Eat. Move. Talk!

An Integrated Healthy Eating, Physical Activity, and Language Nutrition Curriculum for Early Childhood Educators  

Providing healthy foods and opportunities for physical activity to infants and children helps their bodies develop and grow. Language Nutrition is just as important. It is the practice of exposing children, from birth, to words that support brain development. The amount and the type of words, like healthy food, is critical to developing babies’ brains.

The Georgia Department of Public Health (DPH) and partners Emory University, the Atlanta Speech School, and HealthMPowers, Inc. has developed Eat. Move. Talk!, an integrated healthy eating, physical activity, and Language Nutrition training and toolkit targeting early childhood educators. DPH and HealthMPowers, Inc. are training early childhood educators as coaches, who will model healthy eating, physical activity, and Language Nutrition practices, and teach families to adopt these healthy behaviors at home. 

Training and Toolkit

Early childhood educators participating in Eat. Move. Talk! will:

  • Learn practical strategies for increasing  healthy eating, physical activity, and Language Nutrition in the center and in the home
  • Receive the Eat. Move. Talk! Toolkit and a package of items including books, posters, and other materials that support healthy eating, physical activity, and language nutrition
  • Receive DECAL approved continuing education units

The Toolkit contains:

  • An introduction to the importance of healthy eating, physical activity, and Language Nutrition in early childhood
  • Resources and strategies to increase healthy eating, physical activity, and Language Nutrition in the center and in the home
  • Success stories from early child care and education settings

Program Reach

DPH and HealthMPowers, Inc. have trained 118 early childhood educators in Eat. Move. Talk!  These educators come from 13 early childhood education centers reaching more than 1,300 children zero to five years old.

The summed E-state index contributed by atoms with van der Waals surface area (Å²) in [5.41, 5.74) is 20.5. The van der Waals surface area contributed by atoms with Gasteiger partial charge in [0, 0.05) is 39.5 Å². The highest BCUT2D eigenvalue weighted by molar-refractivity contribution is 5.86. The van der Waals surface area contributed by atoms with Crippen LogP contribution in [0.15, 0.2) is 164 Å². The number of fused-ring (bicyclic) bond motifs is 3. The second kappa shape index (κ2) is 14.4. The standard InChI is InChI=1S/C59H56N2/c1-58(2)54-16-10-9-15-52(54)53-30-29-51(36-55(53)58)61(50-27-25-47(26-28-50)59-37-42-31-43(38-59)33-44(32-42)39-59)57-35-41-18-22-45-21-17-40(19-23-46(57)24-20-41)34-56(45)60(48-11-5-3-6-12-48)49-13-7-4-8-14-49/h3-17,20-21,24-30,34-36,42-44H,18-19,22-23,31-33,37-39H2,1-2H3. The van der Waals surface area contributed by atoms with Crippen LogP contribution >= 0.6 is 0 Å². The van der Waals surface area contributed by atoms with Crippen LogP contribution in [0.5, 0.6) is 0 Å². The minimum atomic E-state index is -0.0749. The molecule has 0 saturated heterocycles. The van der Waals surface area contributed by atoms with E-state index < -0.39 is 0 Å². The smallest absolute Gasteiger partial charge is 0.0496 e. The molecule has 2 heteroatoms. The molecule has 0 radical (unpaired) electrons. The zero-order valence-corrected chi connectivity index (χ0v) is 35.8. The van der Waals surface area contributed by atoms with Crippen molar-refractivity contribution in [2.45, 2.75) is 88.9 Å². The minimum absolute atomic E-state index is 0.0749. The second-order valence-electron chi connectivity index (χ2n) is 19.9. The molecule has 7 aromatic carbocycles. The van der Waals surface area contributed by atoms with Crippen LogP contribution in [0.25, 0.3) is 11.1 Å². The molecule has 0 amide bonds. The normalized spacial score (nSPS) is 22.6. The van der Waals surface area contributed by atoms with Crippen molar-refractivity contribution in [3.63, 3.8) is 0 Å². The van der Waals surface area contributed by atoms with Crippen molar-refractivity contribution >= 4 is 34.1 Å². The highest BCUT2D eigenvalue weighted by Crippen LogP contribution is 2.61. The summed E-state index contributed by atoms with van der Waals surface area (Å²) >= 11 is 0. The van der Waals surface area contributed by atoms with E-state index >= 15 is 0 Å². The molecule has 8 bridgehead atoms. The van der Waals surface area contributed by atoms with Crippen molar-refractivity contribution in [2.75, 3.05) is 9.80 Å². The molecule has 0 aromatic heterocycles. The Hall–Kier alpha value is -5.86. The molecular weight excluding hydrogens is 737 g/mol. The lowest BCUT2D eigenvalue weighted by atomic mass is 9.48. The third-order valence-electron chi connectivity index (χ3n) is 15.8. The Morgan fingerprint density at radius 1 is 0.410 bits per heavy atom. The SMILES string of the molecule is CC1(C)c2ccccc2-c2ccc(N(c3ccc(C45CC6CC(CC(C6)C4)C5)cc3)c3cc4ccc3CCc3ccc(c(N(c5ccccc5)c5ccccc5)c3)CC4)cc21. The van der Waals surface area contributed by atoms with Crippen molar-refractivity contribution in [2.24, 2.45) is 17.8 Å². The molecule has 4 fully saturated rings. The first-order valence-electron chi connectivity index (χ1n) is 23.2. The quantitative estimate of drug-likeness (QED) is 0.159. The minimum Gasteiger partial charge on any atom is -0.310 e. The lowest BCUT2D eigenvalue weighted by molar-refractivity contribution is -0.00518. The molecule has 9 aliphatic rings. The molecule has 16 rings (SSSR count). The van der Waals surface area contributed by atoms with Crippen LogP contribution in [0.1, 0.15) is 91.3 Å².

In follow up surveys, centers have reported using strategies and resources in the training and toolkit to increase healthy eating, physical activity, and Language Nutrition within their centers and to share with families for use in the home. 

For example, one center has organized a “grab and go” event once a month, where children are given healthy snacks and a book, and families are given recipes to try at home.  The snacks, books, and recipes are thematically related. In the fall, students snack on apples slices and bring home a book about apples, and families receive recipes like an easy apple sauce or a fruit salad.  Another center uses story time to support language development and movement with teachers and children acting out the motions described in story books. 

A Focus on Health Equity

DPH has rolled out these trainings in three Georgia communities: ClarkstonDalton, and Valdosta, communities that have a high percentage of the population that speaks a language other than English in the home and/or a high percentage of racial and ethnic minorities. DPH has created a health disparities profile for the priority communities that will enable the DPH to understand the state of healthy eating, physical activity, and language acquisition/literacy and to demonstrate the impact and progress of this project over time. This project is funded by Office of Minority Health’s Special Partnership Initiative to End Health Disparities.

For more information in regards to the Eat. Move. Talk! Training, Toolkit, or Health Disparities Profile, contact Chronic.Disease@dph.ga.gov.


Additional Resources

Georgia State Partnership for Food and Language Nutrition Health Disparities Profiles

National Partnership of Action to End Health Disparities

 
 
 
 

Page last updated 8/7/2017